13 Life and Career Success Tips

Recently, I saw an article in SUCCESS entitled, “Mental Muscle: Successful People Don’t Do These Things.”  While I agree with the 13 points in the article, I’m not a big fan of telling people what not to do.  In my coaching work, I focus on helping them learn what to do on their road to success.

Here is my redo of the 13 points in the Mental Muscle article.

  1. Make your time count. Bounce back quickly from failures and setbacks.  Focus on where you’re going, not what happened in the past.
  2. Choose how you react to situations. Remember, no one can “make you mad, or sad, or feel bad about yourself.”  You are a human being with free will.  You get to choose how you feel, and what you do.
  3. Embrace change. It’s a given.  The world changes quickly.  Successful people change with it.  They see change as opportunity.
  4. Focus on what you can control. The Serenity Prayer says it well.  “God grant me the serenity to accept the things I cannot change; courage to change the things I can; and the wisdom to know the difference.”
  5. You can’t control how other people feel about you. Trying to please everybody is a losing proposition.  The old Ricky Nelson song, Garden Party, sums it up pretty well.  “it’s all right now.  I’ve learned my lesson well.  You can’t please everyone.  You’ve got to please yourself.  This is not say that you should ignore the feelings of others, just put yours first.
  6. Be willing to take well thought out risks. Stretch yourself.  Get out of your comfort zone.  But remember, the important words in this piece of advice are, “well thought out.”
  7. Focus on what you are becoming, not what you were. Stay present and future oriented.  The past is past, and there’s nothing you can do about it – except to learn from it.
  8. Learn from your mistakes. I once had a boss who said, “You’ll never make the same mistake with me three times.  I’ll treat the first as a learning experience, and the second as a firing offense.”  I don’t think she would have been that tough, but the message was clear – learn from your mistakes so you don’t repeat them.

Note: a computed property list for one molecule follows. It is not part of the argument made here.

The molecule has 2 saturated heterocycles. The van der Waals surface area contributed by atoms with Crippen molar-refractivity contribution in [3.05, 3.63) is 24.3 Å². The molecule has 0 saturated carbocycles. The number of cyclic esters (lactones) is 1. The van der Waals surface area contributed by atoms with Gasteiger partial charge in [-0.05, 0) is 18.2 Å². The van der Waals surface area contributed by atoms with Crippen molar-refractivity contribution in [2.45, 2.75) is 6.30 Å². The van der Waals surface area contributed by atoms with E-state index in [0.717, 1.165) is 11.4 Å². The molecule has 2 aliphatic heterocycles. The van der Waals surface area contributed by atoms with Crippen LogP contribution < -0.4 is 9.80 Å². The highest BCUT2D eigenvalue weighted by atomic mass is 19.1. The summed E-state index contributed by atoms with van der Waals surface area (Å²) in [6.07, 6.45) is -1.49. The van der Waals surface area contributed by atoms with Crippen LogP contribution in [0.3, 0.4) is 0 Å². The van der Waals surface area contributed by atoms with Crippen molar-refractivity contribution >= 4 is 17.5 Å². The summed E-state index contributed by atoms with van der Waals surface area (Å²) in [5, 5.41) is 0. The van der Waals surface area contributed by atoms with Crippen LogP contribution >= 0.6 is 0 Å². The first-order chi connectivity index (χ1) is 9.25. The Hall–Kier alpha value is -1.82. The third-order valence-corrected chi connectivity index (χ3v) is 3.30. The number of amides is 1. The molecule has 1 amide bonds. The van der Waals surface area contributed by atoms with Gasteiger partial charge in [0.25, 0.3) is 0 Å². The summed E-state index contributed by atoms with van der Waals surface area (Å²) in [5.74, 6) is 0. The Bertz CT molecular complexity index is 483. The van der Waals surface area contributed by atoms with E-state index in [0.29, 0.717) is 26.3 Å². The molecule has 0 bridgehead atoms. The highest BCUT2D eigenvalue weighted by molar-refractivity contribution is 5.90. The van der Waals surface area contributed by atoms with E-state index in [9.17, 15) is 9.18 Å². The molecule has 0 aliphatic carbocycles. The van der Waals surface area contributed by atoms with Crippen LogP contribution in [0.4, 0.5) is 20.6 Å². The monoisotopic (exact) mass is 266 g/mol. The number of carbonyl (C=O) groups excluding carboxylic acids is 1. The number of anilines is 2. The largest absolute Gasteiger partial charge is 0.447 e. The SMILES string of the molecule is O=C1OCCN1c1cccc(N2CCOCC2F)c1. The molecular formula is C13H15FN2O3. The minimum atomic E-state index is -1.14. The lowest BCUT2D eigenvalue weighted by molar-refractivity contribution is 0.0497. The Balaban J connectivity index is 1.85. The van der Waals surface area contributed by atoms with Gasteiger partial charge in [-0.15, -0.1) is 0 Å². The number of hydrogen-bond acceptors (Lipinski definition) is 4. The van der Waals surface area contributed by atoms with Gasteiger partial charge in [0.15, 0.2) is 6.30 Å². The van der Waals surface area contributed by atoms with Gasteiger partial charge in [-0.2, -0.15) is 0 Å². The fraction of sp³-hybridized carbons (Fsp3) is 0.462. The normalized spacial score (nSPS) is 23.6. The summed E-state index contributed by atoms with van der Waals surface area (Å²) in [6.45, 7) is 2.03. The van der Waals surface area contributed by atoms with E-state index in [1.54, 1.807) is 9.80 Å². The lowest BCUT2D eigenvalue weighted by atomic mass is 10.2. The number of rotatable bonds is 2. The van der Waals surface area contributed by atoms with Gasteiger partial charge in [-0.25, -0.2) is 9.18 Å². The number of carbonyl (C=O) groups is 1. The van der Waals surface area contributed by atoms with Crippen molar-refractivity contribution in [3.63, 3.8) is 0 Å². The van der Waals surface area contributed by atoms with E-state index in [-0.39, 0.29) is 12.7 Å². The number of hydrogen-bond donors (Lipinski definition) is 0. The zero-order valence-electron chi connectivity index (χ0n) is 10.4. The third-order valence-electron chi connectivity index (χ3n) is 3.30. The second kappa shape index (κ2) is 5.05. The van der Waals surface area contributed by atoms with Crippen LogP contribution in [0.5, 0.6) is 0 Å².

9. Be happy for other people’s success. This is true even if you’ve been in competition with them for a job or a promotion.  See what you can learn from others’ success.  Avoid becoming resentful and bitter.  Compare yourself only with yourself.  Get better – as a person and a professional – every day.
  10. Be persistent. Keep trying.  Success is a marathon, not a sprint.  Keep Edison’s quote about inventing the light bulb in mind, “I haven’t failed.  I’ve just found 10,000 ways that won’t work.”
  11. Take some time for yourself every day. Be quiet and centered.  Review the events of the day and our progress towards your success.  What worked? What didn’t?  Think about what you need to do tomorrow and the days to come.
  12. Give with no expectations of return. Avoid keeping score.  Do things for others without expecting them to return the favor.  You’ll build good karma.  Things will come back to you in unexpected ways.
  13. Be in it for the long run. Work on continuously improving yourself.  Mark Cuban, of “Shark Tank” fame says it quite well. “It doesn’t matter how many times you fail.  You only have to be right once, and then everyone will tell you that you are an overnight success.”

Put these 13 ideas to work, and you’ll be on the road to the life and career success you want and deserve.

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  1. Great article Bud, I’ve been a reader of your success quotes through email over the years and have kept quite a few close to me as I traverse the highway which is our lives and careers. I am one who has changed careers once because of setback and once because of just a feeling of stagnation in career (although I haven’t been in the workforce that long). I am now a new father on paternity leave, a well regarded front end web developer at my company trying to become a full stack developer, and am now again thinking about how I can better myself and push myself to the next level as I’m on leave (although trying to give my son all the attention he rightly deserves). I had on my calendar to be a self sufficient developer totally independent by the summer of this year yet I’m still a bit junior in skill (doing this for 3 years now). I’m very happy everyday along with a pinch of fear at what tomorrow holds for me and my family. All I need is the comfort that I am enjoying what I do and can support my family. With all these changes, I’m not quite there yet but this article gives me a great read to refocus and to remember how far I’ve come, thanks Bud.

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